you ever notice that the fire trucks are constantly going somewhere, and when they get there, all the firemen are standing around?

      I love it when the physics and engineering departments come out.

      One time I suggested that they make a physics student an apprentice. They didn’t want anything to do with that. I even offered to put up 5k myself. Better to have them working at McDonalds, and designing better ways to drill for oil at the behest of corporations, than find out how truly f—- up the university system is, I suppose.

      Put ’em on a treadmill, under fluorescent light, and don’t ever let them see daylight. After all, what does a regenerative elevator have to do with physics, and why would we want anyone to have any kind of practical experience watching the corporate/government feedback loop in action?

      Keep everyone in their cubicle. We wouldn’t want any kind of original thought process interrupts.

        1. kevinearick

          Liked the tunes.

          Last time with apprentice, put on Beyond the Valley of the Dolls.

          Cultural divide times 2.

          1. Skippy

            Having marked the half way point in life, I have had the displeasure to sit in boardrooms and discuss the finer points of life under triple canopy with real capitalists…I prefer the later more and more every day.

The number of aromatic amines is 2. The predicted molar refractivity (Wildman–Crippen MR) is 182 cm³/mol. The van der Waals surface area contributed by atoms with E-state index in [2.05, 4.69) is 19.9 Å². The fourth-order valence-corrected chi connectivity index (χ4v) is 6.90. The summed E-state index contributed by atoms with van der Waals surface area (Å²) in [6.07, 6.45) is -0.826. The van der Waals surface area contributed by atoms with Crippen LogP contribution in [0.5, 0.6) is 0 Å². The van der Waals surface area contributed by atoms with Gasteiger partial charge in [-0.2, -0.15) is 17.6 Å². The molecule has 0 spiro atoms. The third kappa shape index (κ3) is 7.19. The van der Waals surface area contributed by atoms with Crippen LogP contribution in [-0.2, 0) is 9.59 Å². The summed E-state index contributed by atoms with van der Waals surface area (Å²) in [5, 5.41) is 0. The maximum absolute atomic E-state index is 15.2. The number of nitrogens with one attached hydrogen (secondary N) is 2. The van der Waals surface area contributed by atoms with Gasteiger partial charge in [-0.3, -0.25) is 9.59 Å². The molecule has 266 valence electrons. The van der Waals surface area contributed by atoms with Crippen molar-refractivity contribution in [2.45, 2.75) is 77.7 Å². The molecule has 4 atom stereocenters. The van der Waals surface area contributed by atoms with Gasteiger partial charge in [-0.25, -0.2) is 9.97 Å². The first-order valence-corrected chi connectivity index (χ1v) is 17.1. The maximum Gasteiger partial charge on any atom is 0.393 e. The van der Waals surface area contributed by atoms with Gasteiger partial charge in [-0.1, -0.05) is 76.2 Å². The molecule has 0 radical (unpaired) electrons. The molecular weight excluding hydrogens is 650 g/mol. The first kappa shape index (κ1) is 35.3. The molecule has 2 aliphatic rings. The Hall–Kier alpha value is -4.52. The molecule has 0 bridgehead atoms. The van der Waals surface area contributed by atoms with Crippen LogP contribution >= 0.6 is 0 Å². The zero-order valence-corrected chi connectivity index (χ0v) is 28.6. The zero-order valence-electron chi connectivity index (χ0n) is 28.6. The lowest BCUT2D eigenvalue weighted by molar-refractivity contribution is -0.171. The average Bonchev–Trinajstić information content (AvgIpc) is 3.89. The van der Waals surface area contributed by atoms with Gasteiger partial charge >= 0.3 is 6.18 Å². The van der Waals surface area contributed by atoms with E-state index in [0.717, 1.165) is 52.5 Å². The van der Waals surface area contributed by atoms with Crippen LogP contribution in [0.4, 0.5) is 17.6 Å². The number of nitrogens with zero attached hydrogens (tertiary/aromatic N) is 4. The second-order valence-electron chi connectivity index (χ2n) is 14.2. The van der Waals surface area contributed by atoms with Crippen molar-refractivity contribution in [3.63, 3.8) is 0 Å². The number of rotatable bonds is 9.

Skippy…festive costumes to beguile the seekers/believers or naked for all to see…ones company does say something about the man…eh.

  3. Frank Ohsen

    All these learned opinions from the expert brains. Which brings something to mind of late I’ve been pondering.

    Who do you think is the smartest “economist-type” out there?

    After much perusing, listening, and lurking, I’m leaning towards Yves these days. Overall from micro to macro she’s just superb isn’t she? (No, this is not a brown nose manuever either you smart asses. Ok, ok, I know what you’re thinking. Maybe just a little rubbing is all. But hey it’s deserved rubbing.)


  4. steve from virginia

    Not Even A Whisper!

    White, of course, argues for more accurate models which take into account real-world factors such as debt stocks, and include a time-frame longer than 2-year inflation targets or 4-year election cycles.

    But as Simon Johnson has repeatedly pointed out, economics used to acknowledge that politics had an important affect on economic policy, but now the economics profession – as a whole – tries to pretend that it is strictly a mathematical and technical art form.

    And as I documented last October, economists are trained to ignore – and central bankers and regulators rewarded to the extent that they ignore – the real world.

    Blah, blah blah!

    Here’s a fifteen minute speech by an obviously smart, very nice fellow (reminds me a bit of Steve Keen) who doesn’t mention energy or fossil fuel dependency ONCE even though the entirety of modern and post- modern quote- unquote civilization is absolutely and totally leveraged to its waste …

    Without this accelerated waste our so- called way of life collapses! Talk about flow versus stock; the flow of garbage into landfills is the totality of our GDP! Disagree? Prove me wrong!

    There is no thought is given to how reductions in relative supply effect credit and thence price. No thought given to how price increases effect – and are effected by – business margins. How the economies and currencies react when the prices increase to upper bound levels where economies malfunction. How the ways of earning a living for billions is effected and how not one bit of this sequence is a part of the so- called economics ‘professional dialog’!